The streets and slopes of the Hadar HaCarmel neighborhood of Haifa are etched into the soul of Nili Gold, whose Haifa: City of Steps (Brandeis, $29.95) is a love letter to the city where she was born and raised. In each of the five chapters of this book, Gold writes about another part of her neighborhood, weaving together her personal recollections with the history of the city and the Hebrew novels and poems set on the very steps and street corners she chronicles. As such, this unusual book is part memoir, part history, and part literary scholarship, as well as a moving testament to the enduring power of place in the human imagination.
Gold grew up on the “seamline” between the largest Jewish and Arab neighborhoods in Haifa, and she writes about the era of common Jewish-Arab coexistence that preceded the founding of the State in the year she was born, 1948. Her father, who arrived in Palestine as an illegal immigrant from Vienna in 1939, owned a housewares store in the Talpiot House, once the commercial hub of the city, and she attended a preschool near the Technion—the Technological Institute of Israel, completed in 1914—whose garden she played in nearly every afternoon with her mother, also a European immigrant. Gold provides an architectural history of the Technion, built by a German-Jewish architect who was determined to remain faithful to the region’s indigenous style. “In my nursery school days, it seemed to me, as to generations of Haifa children… that the Technion and its garden had been on that slope since the beginning of time…. Even before I grasped its structure and design, the Technion area at the heart of Hadar seeped into my consciousness.” This blend of architecture, history, and memory also characterizes her reflections on the Alliance School, the first Jewish school in Haifa, which Gold attended from the third grade on; the Central Synagogue, where she accompanied her father for prayers until his death when she was 10, at which point she was told that she was a woman and could no longer enter; the Struck House, built by the Technion’s architect in the 1920s as an artist’s residence and studio for a German-Jewish painter; and the Itzkovitz House, where her parents were married in 1946.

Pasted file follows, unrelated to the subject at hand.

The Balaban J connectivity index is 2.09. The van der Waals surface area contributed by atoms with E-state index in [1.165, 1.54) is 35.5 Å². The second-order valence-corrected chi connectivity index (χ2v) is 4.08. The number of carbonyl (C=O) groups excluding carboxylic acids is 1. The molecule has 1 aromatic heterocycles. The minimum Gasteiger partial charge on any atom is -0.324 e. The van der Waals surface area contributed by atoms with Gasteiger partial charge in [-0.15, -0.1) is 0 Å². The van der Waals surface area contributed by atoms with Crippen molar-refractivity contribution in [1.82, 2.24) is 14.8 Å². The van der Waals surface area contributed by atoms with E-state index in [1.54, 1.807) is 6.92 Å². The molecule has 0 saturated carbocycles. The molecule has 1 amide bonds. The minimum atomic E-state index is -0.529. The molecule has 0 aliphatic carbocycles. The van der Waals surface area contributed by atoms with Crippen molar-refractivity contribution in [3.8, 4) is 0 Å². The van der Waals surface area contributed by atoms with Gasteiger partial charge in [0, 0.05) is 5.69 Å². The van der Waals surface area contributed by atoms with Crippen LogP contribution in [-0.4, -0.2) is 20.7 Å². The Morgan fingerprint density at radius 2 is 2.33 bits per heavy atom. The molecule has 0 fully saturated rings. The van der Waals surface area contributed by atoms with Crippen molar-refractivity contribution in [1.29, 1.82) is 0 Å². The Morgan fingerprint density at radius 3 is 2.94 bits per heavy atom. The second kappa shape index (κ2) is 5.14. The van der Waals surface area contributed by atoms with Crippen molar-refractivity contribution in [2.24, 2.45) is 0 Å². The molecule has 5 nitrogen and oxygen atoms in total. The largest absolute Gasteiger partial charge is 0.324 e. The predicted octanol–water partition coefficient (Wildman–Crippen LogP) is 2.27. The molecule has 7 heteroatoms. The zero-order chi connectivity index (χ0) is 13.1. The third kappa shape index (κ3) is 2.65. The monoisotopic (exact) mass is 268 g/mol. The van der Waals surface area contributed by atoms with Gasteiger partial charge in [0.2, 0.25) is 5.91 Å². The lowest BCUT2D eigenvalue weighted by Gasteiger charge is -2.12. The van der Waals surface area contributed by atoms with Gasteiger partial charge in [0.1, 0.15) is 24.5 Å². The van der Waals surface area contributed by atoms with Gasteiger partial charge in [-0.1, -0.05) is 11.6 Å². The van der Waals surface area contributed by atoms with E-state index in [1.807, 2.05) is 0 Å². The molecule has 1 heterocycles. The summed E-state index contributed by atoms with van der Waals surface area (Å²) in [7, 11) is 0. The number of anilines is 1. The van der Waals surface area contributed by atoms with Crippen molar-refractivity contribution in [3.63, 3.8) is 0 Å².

Gold, a professor of literature at the University of Pennsylvania, previously published a literary biography of Yehuda Amichai, who figures prominently in this book. Although better known as a Jerusalem poet, Amichai lived in Haifa between 1947–48, a period in which his beloved girlfriend Ruth Hermann left him to study in New York City. Amichai did not know that she would never return to him, and he spent his months in Haifa teaching in the Geula elementary school (where Gold studied just a few years later) and writing Hermann love letters that Gold would discover in 2003, after the poet’s death. Gold quotes frequently from these letters and from the poems Amichai wrote in the very same Haifa cafés that Gold visited as a young girl with her mother. She quotes, too, from the poetry of Dahlia Ravikovitch, who grew up in various foster homes in Haifa, and from the novels of Sami Michael, Yehudit Katzir, Yehudit Hendel, Esty Haim and A.B. Yehoshua, taking us with her on a literary tour of the parks and intersections where various lines and scenes are set, and showing us how geography takes on an emotional quality in these authors’ works.
These literary excurses will be of most interest to those familiar with the works she is chronicling; I found myself racing past her discussion of other novels to get to Esty Haim’s Corner People, which I had recently read and loved. In any case, the most arresting moments in this book are not Gold’s reflections on other works of literature, but her own nostalgic memories—of running by the thick-trunked eucalyptus trees on her way to school; of Friday afternoon bus trips to the pool by the sea at Bat Galim, “symbol of a lost childhood in the literary and memorial writings of poets and authors from Haifa”; of Saturday afternoons spent playing on a neighbor’s terrace while all the adults relished their schlafstunde, their afternoon nap. The book suffers from occasional repetition, as background supplied in one chapter is reiterated in the next, but this may also be owing to the nature of memory, especially when hovering at such a low altitude, to borrow an image from Dahlia Ravikovitch. Our memories come back to us unbidden, latched each time to a different associative thread.
Even in writing about other authors, Gold’s own love for her city comes through, infusing her prose with a lyricism unusual for academic writing: “The language of steps is the secret language in which the residents of the city express their love to this slope on which they live…Haifa is [Yehudit] Hendel’s city of steps, to whom she made love with her feet and whom she serenaded with her pen. The heroes of the streets of steps are all the people of Haifa, those who live among them, and those who climbed them up and down, like me, on the way to the store from Herzl Street.”
This deeply personal work of scholarship is a reminder that often the most powerful literature emerges from those who are unafraid to write, with the discerning eye and sensitive ear of a critic of the highest order, about that which they love most.
ILANA KURSHAN’s book If All the Seas Were Ink: A Memoir came out last year.